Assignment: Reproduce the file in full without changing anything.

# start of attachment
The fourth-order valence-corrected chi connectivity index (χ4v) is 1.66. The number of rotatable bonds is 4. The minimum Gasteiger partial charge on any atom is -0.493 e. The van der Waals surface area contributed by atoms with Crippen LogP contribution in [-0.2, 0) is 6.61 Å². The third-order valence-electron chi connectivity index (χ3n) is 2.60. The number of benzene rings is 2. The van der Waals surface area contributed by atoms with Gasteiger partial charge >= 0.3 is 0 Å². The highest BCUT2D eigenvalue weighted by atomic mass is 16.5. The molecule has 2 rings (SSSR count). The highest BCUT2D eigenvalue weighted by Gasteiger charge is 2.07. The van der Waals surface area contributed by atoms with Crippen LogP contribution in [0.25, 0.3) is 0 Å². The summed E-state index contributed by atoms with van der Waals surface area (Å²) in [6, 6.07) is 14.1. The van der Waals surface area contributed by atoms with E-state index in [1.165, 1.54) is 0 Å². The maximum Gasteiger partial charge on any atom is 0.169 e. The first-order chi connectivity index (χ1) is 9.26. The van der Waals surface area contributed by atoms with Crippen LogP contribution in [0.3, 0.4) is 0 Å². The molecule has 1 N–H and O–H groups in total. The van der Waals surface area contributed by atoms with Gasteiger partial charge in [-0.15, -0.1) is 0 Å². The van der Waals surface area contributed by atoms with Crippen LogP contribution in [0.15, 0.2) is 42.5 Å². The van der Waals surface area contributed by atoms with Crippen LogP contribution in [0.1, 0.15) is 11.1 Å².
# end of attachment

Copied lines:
The fourth-order valence-corrected chi connectivity index (χ4v) is 1.66. The number of rotatable bonds is 4. The minimum Gasteiger partial charge on any atom is -0.493 e. The van der Waals surface area contributed by atoms with Crippen LogP contribution in [-0.2, 0) is 6.61 Å². The third-order valence-electron chi connectivity index (χ3n) is 2.60. The number of benzene rings is 2. The van der Waals surface area contributed by atoms with Gasteiger partial charge >= 0.3 is 0 Å². The highest BCUT2D eigenvalue weighted by atomic mass is 16.5. The molecule has 2 rings (SSSR count). The highest BCUT2D eigenvalue weighted by Gasteiger charge is 2.07. The van der Waals surface area contributed by atoms with Crippen LogP contribution in [0.25, 0.3) is 0 Å². The summed E-state index contributed by atoms with van der Waals surface area (Å²) in [6, 6.07) is 14.1. The van der Waals surface area contributed by atoms with E-state index in [1.165, 1.54) is 0 Å². The maximum Gasteiger partial charge on any atom is 0.169 e. The first-order chi connectivity index (χ1) is 9.26. The van der Waals surface area contributed by atoms with Crippen LogP contribution in [0.3, 0.4) is 0 Å². The molecule has 1 N–H and O–H groups in total. The van der Waals surface area contributed by atoms with Gasteiger partial charge in [-0.15, -0.1) is 0 Å². The van der Waals surface area contributed by atoms with Crippen LogP contribution in [0.15, 0.2) is 42.5 Å². The van der Waals surface area contributed by atoms with Crippen LogP contribution in [0.1, 0.15) is 11.1 Å².